Lancman touts public safety role

Lancman touts public safety role
Photo by Christina Santucci
By Rich Bockmann

City Councilman Rory Lancman (D-Hillcrest) came up empty-handed when the Council speaker was doling out committee chairmanships last week, but the Queens Democratic Party loyalist did get a seat on all three public safety committees, a vantage point he said puts him in a unique position to ensure the city’s safety.

Lancman, the former state assemblyman who backed Councilman Dan Garodnick (D-Manhattan) in the race to helm the Council, said only Speaker Melissa Mark-Viverito (D-Manhattan) knows why he was not given a chairmanship, and his lack of title will not hold him back.

“For me it’s not a big deal,” he said. “I don’t need to hold a gavel for the sake of holding a gavel.”

When it came to handing out committee assignments, Mark-Viverito appointed Lancman as a sitting member on the Public Safety, Fire and Criminal Justice and Juvenile Justice committees, making him the only lawmaker to sit on all three.

“I’m coming at it holistically. These three committees cover all the public safety issues the city of New York confronts,” he said. “You get to see the whole public-safety panorama from where you sit.”

For the committee on juvenile justice, Lancman said one of the top priorities will be to take a hard look at Close to Home, the Cuomo administration initiative that brought low-security youth offenders who were sent upstate back to the city to be closer to family and support services.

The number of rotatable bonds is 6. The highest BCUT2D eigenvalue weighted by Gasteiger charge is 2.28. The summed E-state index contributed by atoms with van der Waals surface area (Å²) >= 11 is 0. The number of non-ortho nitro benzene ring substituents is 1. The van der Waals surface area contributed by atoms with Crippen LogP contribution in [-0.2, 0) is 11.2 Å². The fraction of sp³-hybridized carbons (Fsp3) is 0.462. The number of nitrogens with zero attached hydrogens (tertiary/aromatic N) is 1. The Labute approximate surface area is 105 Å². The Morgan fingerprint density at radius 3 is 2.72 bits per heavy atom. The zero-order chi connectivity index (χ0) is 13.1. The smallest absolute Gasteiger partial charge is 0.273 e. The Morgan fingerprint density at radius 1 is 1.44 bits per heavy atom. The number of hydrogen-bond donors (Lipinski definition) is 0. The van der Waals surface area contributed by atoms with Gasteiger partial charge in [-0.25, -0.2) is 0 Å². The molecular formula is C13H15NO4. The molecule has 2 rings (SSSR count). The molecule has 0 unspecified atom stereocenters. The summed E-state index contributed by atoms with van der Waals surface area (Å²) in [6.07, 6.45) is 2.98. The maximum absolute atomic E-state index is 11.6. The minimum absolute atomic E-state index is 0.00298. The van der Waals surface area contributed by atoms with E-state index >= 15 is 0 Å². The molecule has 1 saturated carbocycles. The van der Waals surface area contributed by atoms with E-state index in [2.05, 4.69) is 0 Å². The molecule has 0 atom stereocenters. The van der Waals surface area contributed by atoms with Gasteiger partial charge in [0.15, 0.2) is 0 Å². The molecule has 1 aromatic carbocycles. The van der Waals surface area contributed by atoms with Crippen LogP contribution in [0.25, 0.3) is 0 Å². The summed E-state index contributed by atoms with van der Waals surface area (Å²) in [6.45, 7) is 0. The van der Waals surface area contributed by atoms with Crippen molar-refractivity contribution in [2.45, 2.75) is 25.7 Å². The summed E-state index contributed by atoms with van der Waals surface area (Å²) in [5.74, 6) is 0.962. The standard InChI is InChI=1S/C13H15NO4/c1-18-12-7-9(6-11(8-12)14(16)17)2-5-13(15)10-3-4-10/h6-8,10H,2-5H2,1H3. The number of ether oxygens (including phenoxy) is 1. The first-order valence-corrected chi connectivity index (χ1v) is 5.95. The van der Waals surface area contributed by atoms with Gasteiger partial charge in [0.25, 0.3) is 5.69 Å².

“It’s a big issue in communities of color that young men and women — mostly young men of color — find themselves in the criminal justice system upstate — far, far away,” he said. “The perception was that it was as much to create jobs upstate than to afford sound criminal justice purposes. Close to Home is fraught with lots of other political issues.”

Lancman said that a year or two after its implementation the program needs to be evaluated to see if it has had the desired effect, noting that being close to home may also bring an offender closer to the elements that lead to criminal activity in the first place.

A lawyer by profession, Lancman served three terms in the state Assembly.

One of the tasks of the Fire and Criminal Justice Committee is to oversee the city’s criminal courts, and Lancman said one thing he would like to focus on is the effectiveness of restraining orders issued in domestic violence cases.

“Sometimes that order of protection is not worth the paper it’s printed on,” he said, adding he has had conversations with the Queens district attorney’s office about the feasibility of requiring those with orders of protection against them to wear GPS-tracking bracelets in order to track their movements.

On Public Safety, Lancman said the Council, the mayor and the courts have basically had their say on stop-and-frisk, and now the task is moving the Police Department forward while keeping the city safe.

“That’s behind us, and now the challenge is to make sure the Police Department can keep us safe and do so in a constitutional way and not fall back and be able to break some of the bad habits that developed over the last couple of years,” he said.

Reach reporter Rich Bockmann by e-mail at [email protected] or by phone at 718-260-4574.

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